In fact, it turns out that these large year-to-year fluctuations in the rate of atmospheric accumulation are tied to temperature changes, which are in turn due mostly to El Nino, La Nina, and volcanic eruptions. And as shown in the next figure, the CO2 changes tend to follow the temperature changes, by an average of 9 months. This is opposite to the direction of causation presumed to be occurring with manmade global warming, where increasing CO2 is followed by warming.
From picture (1) This means that most (1.71/1.98 = 86%) of the upward trend in carbon dioxide since CO2 monitoring began at Mauna Loa 50 years ago could indeed be explained as a result of the warming, rather than the other way around.
If natural temperature changes can drive natural CO2 changes (directly or indirectly) on a year-to-year basis, is it possible that some portion of the long term upward trend (that is always attributed to fossil fuel burning) is ALSO due to a natural source?
After all, we already know that the rate of human emissions is very small in magnitude compared to the average rate of CO2 exchange between the atmosphere and the surface (land + ocean): somewhere in the 5% to 10% range. But it has always been assumed that these huge natural yearly exchanges between the surface and atmosphere have been in a long term balance. In that view, the natural balance has only been disrupted in the last 100 years or so as humans started consuming fossil fuel, thus causing the observed long-term increase.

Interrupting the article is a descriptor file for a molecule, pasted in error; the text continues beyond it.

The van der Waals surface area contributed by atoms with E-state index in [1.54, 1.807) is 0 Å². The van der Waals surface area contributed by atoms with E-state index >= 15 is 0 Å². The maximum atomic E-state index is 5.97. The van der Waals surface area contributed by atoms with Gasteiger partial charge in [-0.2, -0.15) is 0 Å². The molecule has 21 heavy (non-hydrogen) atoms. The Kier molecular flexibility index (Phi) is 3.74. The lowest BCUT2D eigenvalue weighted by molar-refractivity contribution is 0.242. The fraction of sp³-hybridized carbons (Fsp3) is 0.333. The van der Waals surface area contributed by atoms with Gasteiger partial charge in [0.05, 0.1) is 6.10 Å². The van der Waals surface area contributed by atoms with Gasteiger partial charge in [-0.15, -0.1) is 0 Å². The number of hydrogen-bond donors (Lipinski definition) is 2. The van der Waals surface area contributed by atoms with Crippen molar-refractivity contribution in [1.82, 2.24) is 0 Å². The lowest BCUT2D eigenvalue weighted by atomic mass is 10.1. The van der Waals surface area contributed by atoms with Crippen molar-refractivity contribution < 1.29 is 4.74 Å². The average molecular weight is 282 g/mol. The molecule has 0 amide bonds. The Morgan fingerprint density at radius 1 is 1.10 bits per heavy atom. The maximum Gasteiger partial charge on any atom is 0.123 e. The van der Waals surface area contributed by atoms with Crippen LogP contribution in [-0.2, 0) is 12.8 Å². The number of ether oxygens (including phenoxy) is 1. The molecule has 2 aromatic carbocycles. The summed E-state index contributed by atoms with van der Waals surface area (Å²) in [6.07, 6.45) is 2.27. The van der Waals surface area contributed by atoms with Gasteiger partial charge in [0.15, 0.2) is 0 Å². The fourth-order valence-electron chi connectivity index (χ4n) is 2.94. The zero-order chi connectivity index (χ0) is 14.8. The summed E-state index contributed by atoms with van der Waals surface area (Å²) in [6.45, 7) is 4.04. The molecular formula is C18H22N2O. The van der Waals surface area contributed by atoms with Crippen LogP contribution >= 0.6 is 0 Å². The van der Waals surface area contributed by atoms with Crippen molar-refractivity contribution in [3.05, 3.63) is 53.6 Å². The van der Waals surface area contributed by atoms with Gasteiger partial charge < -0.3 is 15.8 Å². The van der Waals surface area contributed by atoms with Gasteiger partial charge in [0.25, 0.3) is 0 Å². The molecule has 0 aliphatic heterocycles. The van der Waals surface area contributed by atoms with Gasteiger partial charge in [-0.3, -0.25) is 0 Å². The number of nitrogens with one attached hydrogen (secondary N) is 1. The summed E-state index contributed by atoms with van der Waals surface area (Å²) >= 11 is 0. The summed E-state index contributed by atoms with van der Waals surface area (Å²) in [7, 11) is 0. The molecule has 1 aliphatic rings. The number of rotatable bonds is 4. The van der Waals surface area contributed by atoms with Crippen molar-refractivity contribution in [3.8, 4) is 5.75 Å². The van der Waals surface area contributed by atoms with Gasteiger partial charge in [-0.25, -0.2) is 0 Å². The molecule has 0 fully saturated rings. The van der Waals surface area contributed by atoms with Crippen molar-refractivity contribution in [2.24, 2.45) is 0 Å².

But since the natural fluxes in and out of the atmosphere are so huge, this means that a small natural imbalance between them can rival in magnitude the human CO2 input. And this clearly happens, as is obvious from the second plot shown above!
So, the question is, does long-term warming also cause a CO2 increase, like that we see on in the short term?